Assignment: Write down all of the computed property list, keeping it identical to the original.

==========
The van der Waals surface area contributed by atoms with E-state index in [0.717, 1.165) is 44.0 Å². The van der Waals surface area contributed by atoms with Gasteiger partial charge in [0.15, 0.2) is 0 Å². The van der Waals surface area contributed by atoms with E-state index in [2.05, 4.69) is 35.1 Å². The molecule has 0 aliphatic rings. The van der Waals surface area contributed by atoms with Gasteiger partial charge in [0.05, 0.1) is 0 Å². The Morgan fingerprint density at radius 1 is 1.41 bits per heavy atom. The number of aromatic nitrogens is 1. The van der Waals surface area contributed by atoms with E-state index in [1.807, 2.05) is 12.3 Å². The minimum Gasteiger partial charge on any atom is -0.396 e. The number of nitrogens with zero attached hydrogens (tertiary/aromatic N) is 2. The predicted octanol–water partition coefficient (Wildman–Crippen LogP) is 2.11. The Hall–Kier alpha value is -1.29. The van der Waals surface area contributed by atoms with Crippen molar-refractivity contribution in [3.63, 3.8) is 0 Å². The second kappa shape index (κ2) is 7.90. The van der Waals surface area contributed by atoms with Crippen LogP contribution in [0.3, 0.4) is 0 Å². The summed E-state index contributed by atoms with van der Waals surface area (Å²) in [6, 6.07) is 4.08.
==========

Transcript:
The van der Waals surface area contributed by atoms with E-state index in [0.717, 1.165) is 44.0 Å². The van der Waals surface area contributed by atoms with Gasteiger partial charge in [0.15, 0.2) is 0 Å². The van der Waals surface area contributed by atoms with E-state index in [2.05, 4.69) is 35.1 Å². The molecule has 0 aliphatic rings. The van der Waals surface area contributed by atoms with Gasteiger partial charge in [0.05, 0.1) is 0 Å². The Morgan fingerprint density at radius 1 is 1.41 bits per heavy atom. The number of aromatic nitrogens is 1. The van der Waals surface area contributed by atoms with E-state index in [1.807, 2.05) is 12.3 Å². The minimum Gasteiger partial charge on any atom is -0.396 e. The number of nitrogens with zero attached hydrogens (tertiary/aromatic N) is 2. The predicted octanol–water partition coefficient (Wildman–Crippen LogP) is 2.11. The Hall–Kier alpha value is -1.29. The van der Waals surface area contributed by atoms with Crippen molar-refractivity contribution in [3.63, 3.8) is 0 Å². The second kappa shape index (κ2) is 7.90. The van der Waals surface area contributed by atoms with Crippen LogP contribution in [0.3, 0.4) is 0 Å². The summed E-state index contributed by atoms with van der Waals surface area (Å²) in [6, 6.07) is 4.08.